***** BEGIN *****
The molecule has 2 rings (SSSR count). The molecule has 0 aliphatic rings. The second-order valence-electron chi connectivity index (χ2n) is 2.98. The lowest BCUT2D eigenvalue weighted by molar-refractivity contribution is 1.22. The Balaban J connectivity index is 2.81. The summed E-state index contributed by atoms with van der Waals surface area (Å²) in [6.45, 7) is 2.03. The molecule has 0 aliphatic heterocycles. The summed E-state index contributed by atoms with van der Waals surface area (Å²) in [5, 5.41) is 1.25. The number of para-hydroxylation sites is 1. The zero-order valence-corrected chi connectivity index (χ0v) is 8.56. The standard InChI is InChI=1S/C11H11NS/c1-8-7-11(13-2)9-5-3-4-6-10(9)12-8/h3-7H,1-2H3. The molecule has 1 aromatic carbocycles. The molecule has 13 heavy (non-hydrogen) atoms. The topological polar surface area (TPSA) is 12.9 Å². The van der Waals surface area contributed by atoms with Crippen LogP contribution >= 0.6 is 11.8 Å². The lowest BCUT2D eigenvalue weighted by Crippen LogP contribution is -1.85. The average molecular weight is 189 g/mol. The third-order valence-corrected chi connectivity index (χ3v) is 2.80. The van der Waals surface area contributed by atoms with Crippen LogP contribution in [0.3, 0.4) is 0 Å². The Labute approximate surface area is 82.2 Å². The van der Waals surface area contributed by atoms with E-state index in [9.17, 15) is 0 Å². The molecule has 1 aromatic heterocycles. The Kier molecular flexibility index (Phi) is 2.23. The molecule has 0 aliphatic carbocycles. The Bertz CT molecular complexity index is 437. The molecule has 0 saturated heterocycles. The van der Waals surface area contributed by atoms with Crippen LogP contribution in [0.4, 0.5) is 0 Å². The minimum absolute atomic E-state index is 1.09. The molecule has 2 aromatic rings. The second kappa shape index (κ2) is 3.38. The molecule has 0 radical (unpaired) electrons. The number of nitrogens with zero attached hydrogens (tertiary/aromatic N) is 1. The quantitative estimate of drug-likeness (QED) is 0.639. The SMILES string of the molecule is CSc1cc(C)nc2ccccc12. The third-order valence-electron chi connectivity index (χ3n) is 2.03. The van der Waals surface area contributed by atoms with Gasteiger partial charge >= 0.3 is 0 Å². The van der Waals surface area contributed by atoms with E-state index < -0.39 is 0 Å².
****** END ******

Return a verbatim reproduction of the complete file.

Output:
The molecule has 2 rings (SSSR count). The molecule has 0 aliphatic rings. The second-order valence-electron chi connectivity index (χ2n) is 2.98. The lowest BCUT2D eigenvalue weighted by molar-refractivity contribution is 1.22. The Balaban J connectivity index is 2.81. The summed E-state index contributed by atoms with van der Waals surface area (Å²) in [6.45, 7) is 2.03. The molecule has 0 aliphatic heterocycles. The summed E-state index contributed by atoms with van der Waals surface area (Å²) in [5, 5.41) is 1.25. The number of para-hydroxylation sites is 1. The zero-order valence-corrected chi connectivity index (χ0v) is 8.56. The standard InChI is InChI=1S/C11H11NS/c1-8-7-11(13-2)9-5-3-4-6-10(9)12-8/h3-7H,1-2H3. The molecule has 1 aromatic carbocycles. The molecule has 13 heavy (non-hydrogen) atoms. The topological polar surface area (TPSA) is 12.9 Å². The van der Waals surface area contributed by atoms with Crippen LogP contribution >= 0.6 is 11.8 Å². The lowest BCUT2D eigenvalue weighted by Crippen LogP contribution is -1.85. The average molecular weight is 189 g/mol. The third-order valence-corrected chi connectivity index (χ3v) is 2.80. The van der Waals surface area contributed by atoms with Crippen LogP contribution in [0.3, 0.4) is 0 Å². The Labute approximate surface area is 82.2 Å². The van der Waals surface area contributed by atoms with E-state index in [9.17, 15) is 0 Å². The molecule has 1 aromatic heterocycles. The Kier molecular flexibility index (Phi) is 2.23. The molecule has 0 aliphatic carbocycles. The Bertz CT molecular complexity index is 437. The molecule has 0 saturated heterocycles. The van der Waals surface area contributed by atoms with Crippen LogP contribution in [0.4, 0.5) is 0 Å². The minimum absolute atomic E-state index is 1.09. The molecule has 2 aromatic rings. The second kappa shape index (κ2) is 3.38. The molecule has 0 radical (unpaired) electrons. The number of nitrogens with zero attached hydrogens (tertiary/aromatic N) is 1. The quantitative estimate of drug-likeness (QED) is 0.639. The SMILES string of the molecule is CSc1cc(C)nc2ccccc12. The third-order valence-electron chi connectivity index (χ3n) is 2.03. The van der Waals surface area contributed by atoms with Gasteiger partial charge >= 0.3 is 0 Å². The van der Waals surface area contributed by atoms with E-state index < -0.39 is 0 Å².